Local business leaders are bringing the international movement and philosophy of Conscious Capitalism to Columbus.
The movement is spurred by a 2013 book of the same name penned by Whole Foods Co-CEO John Mackey and Raj Sisodia which put a language to the way a group of business leaders had been conducting their operations.
“It’s really a group of business people who all believe that business can be a force for good in the world and should be a force for good in the world,” says Haley Boehning, vice chair of the board and Storyforge co-founder.
Conscious Capitalism embodies four main principles.
The first, Higher Purpose, dictates that, “A business has a purpose beyond profitability and that that purpose leads to profitability,” says Boehning.
The second principle, Stakeholder Orientation, looks to create value for all involved – those impacted by the business or impacting the business.
The third tenet, Conscious Leadership, encourages businesses to cultivate, “An environment of trust, an environment of care and an environment of service for the entire business ecosystem,” Boehning explains.
The final objective, Conscious Culture, focuses on connecting stakeholders to each other and to the company’s purpose through shared values.
For Board Chair and Improving Director of Business Development Jacquie Bickel, Central Ohio is in a unique position for a chapter because, “There are so many business already operating consciously,” she says.
“What I think is so exciting for me is the opportunity for us to highlight those strengths that we have as community,” Boehning adds, “To share the stories of leaders and businesses that already live this way so that we can all deepen our understanding of this.”
Improving has already been operating under the tenets of Conscious Capitalism, but other businesses in the community like Jeni’s, IGS Energy and Cardinal Health readily demonstrate principles such as Stakeholder Orientation – focusing on a purpose beyond profitability that when fulfilled benefits the community.
Those are larger organizations, but, “It’s a message that can be applied to a two person organization or a 10,000,” Bickel says.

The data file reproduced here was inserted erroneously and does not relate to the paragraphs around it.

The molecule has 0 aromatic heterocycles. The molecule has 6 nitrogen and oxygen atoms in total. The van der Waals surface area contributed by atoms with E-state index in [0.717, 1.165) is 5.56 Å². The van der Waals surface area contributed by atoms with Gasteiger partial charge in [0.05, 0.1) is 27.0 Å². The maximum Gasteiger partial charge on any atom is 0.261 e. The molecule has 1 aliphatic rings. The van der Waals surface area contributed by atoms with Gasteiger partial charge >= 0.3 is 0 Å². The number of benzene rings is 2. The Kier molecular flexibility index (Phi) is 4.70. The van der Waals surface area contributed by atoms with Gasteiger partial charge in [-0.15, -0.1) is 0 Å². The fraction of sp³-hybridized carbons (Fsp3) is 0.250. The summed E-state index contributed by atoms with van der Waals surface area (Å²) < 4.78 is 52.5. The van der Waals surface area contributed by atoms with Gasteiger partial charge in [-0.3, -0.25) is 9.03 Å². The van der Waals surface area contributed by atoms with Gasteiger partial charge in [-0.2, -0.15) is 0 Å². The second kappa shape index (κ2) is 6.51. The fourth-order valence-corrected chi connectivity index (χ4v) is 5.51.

The Chapter is open to business of all shapes, sizes and industries, from startups to corporations.
“We’re looking for anyone in business who is interested in learning more about Conscious Capitalism and applying the principles to how they lead and the businesses that they are building and creating,” Boehning says.
Conscious Capitalism brings businesses together with events on the third Thursday of every month. Attendees can expect to hear more about the principles of the movement, stories of businesses that have been successful in the methodology, as well as audience Q&A and sharing.
Conscious Capitalism Columbus started hosting events in November. Boehning stresses they are still at the beginning of their journey. The organization is building its board and committees and reaching out into the community to bring businesses into the fold that reflect Columbus in all of its diverse characteristics.
Boehning and Bickle say the response thus far has been nothing short of incredible. Leveraging their personal networks for the first meeting, they fielded over 150 attendees.
“We know that that was just the tip of the iceberg in terms of the interest,” Boehning says.
Bickel has heard the realization of attendees that these ideas have been a part of their identity all along – now it’s time to set those principles and purpose.
Conscious Capitalism joins a growing trend of businesses in Columbus that are reexamining the line between purpose and profit. The lines between for-profit and non-profit businesses are starting to blur and in that intersection lies social enterprise.
“Non-profit business are thinking about profitability as a tool for them to use to achieve the outcomes and results that they want,” Boehning says. “For-profit businesses are understanding the impact that they have on the world and the potential good that they can do if they think about things consciously.”
Conscious Capitalism seeks to bring these businesses and more into the movement. Learning from each other, Columbus’ businesses can have a bigger impact.
Learn more at centralohio.consciouscapitalism.org.